Wednesday, April 17, 2013

Review: What Color is Monday? by Carrie Cariello

Title: What Color is Monday?
Author: Carrie Cariello
Format: ARC
Publisher: Riddle Brook Publishing
Publish Date: April 22, 2013
Source: I received a copy of this book from the PR; however, this did not affect my review.

Why You're Reading This Story:

  • You like memoirs.
  • You love family stories.
  • You're interested in autism.
What's the Story?:

From "One day last fall Jack asked me, “What color do you see for Monday?” as I heaved a chicken into the oven. “What?” I said distractedly, turning from the oven to slice some potatoes at the counter. It was late afternoon, and I was preparing dinner while also managing the demands of homework and tired toddlers. “Do you see days as colors?”

Raising five children would be challenge enough for most parents, but when one of them has been diagnosed with Autism Spectrum Disorder, the adventures become even more fascinating. In this moving--and often funny--memoir, author Carrie Cariello invites us to take a peek into exactly what it takes to get through each day with four boys and one girl, and shows us the beauty and wonder of a child who views the world through a different lens."

My Two Cents:

"What Color is Monday?" gives readers an intimate look into one family's life with a child with autism. Carrie Cariello recounts her trials and tribulations with one of her sons, Jack, who is on the autism spectrum. As a family, the Cariello's are confronted with some issues but a lot of triumphs when it came to Jack.

This story isn't really focused on Jack's diagnosis or his specific "brand" (if you will) of autism. It is more how the family copes with it and finds a way to work with Jack in order to find something that works for the entire family. I did want to know a little bit more about Jack's diagnosis and some of the specific treatment that he was given but I really liked the overall message that through support and a lot of gumption and a heavy dose of family love, you can overcome most anything. It is definitely a message of hope for those who might has someone on the autism spectrum somewhere.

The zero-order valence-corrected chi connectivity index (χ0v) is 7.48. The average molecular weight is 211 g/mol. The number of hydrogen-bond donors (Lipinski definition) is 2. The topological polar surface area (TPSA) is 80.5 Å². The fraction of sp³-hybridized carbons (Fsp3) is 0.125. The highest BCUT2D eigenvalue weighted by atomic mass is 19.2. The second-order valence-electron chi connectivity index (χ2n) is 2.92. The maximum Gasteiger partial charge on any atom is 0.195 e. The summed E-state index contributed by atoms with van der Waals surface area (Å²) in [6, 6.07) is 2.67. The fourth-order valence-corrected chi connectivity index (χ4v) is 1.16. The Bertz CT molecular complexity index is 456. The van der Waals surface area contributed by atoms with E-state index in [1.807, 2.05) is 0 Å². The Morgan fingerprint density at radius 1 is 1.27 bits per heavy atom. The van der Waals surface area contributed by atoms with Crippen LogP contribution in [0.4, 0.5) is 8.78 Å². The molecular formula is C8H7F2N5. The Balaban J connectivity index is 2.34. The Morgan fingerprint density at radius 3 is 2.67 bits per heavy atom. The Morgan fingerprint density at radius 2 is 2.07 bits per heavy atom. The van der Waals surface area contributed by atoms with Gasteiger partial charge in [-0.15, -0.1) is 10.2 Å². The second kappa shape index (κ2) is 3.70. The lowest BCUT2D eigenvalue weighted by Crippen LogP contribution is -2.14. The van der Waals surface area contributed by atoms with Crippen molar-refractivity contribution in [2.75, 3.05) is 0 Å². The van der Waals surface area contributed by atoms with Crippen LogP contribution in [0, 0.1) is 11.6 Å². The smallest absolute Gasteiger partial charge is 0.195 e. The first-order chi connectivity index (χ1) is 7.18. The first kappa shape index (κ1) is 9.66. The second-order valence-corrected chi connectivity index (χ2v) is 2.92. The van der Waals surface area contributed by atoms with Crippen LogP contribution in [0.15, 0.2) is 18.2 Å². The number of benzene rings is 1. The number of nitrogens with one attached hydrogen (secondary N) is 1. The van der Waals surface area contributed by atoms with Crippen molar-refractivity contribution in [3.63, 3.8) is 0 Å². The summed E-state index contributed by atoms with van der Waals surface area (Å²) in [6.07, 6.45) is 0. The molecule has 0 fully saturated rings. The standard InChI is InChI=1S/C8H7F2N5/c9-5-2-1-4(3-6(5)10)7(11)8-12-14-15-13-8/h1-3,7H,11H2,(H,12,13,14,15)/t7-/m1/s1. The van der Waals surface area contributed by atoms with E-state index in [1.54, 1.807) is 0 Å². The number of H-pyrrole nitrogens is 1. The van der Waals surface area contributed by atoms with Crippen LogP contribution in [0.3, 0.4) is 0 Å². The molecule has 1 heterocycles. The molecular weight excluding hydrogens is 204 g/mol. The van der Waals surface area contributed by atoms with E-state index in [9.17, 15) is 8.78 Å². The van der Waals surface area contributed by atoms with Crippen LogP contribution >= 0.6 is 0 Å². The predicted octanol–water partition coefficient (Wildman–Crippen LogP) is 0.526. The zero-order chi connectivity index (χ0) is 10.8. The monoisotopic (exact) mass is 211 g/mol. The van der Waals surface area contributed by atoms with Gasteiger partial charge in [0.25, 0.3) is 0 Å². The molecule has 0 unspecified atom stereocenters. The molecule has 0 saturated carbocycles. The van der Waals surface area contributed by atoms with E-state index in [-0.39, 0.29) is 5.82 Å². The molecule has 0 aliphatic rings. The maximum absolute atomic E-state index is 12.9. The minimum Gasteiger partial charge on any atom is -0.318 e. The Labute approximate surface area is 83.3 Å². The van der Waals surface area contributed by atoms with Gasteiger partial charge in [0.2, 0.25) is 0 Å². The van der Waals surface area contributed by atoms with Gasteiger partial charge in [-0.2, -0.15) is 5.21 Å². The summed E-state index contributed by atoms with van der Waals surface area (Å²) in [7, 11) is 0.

Cariello writes the book in a very conversational tone. She lays it all on the table for you. We get to see Jack's good days and his bad days. We get to see his triumphs and his setbacks. I really liked that Cariello included letters that she wrote to each of her five children on their birthdays. You can definitely see that Jack is lucky enough to have a very loving family.

I would recommend this book to anyone that is interested is what it is like to raise someone on the autism spectrum or who wants to know more about autism itself. As Cariello points out, there are many forms that autism can come in so Jack's story may not be like everyone else's experience but this is one family's story.

1 comment:

  1. You can definitely see your expertise within the work you write.
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